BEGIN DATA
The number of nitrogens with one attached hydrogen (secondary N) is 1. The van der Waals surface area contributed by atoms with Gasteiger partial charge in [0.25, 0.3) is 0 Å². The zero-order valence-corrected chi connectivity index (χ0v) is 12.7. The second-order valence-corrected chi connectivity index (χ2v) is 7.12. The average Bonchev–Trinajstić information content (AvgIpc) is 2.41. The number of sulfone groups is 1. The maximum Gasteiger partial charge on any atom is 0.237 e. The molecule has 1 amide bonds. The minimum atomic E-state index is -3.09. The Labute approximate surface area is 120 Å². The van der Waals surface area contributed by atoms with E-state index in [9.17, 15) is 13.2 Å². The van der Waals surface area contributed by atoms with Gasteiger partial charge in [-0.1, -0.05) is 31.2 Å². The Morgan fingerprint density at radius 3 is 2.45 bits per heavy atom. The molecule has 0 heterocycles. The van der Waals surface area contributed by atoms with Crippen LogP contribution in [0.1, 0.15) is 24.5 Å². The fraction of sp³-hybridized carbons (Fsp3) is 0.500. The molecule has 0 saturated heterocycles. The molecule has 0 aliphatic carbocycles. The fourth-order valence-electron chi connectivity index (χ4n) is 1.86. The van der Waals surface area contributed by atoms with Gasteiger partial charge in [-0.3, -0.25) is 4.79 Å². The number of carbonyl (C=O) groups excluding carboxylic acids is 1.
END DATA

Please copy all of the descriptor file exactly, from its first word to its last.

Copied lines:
The number of nitrogens with one attached hydrogen (secondary N) is 1. The van der Waals surface area contributed by atoms with Gasteiger partial charge in [0.25, 0.3) is 0 Å². The zero-order valence-corrected chi connectivity index (χ0v) is 12.7. The second-order valence-corrected chi connectivity index (χ2v) is 7.12. The average Bonchev–Trinajstić information content (AvgIpc) is 2.41. The number of sulfone groups is 1. The maximum Gasteiger partial charge on any atom is 0.237 e. The molecule has 1 amide bonds. The minimum atomic E-state index is -3.09. The Labute approximate surface area is 120 Å². The van der Waals surface area contributed by atoms with E-state index in [9.17, 15) is 13.2 Å². The van der Waals surface area contributed by atoms with Gasteiger partial charge in [-0.1, -0.05) is 31.2 Å². The Morgan fingerprint density at radius 3 is 2.45 bits per heavy atom. The molecule has 0 heterocycles. The van der Waals surface area contributed by atoms with Crippen LogP contribution in [0.1, 0.15) is 24.5 Å². The fraction of sp³-hybridized carbons (Fsp3) is 0.500. The molecule has 0 saturated heterocycles. The molecule has 0 aliphatic carbocycles. The fourth-order valence-electron chi connectivity index (χ4n) is 1.86. The van der Waals surface area contributed by atoms with Gasteiger partial charge in [-0.3, -0.25) is 4.79 Å². The number of carbonyl (C=O) groups excluding carboxylic acids is 1.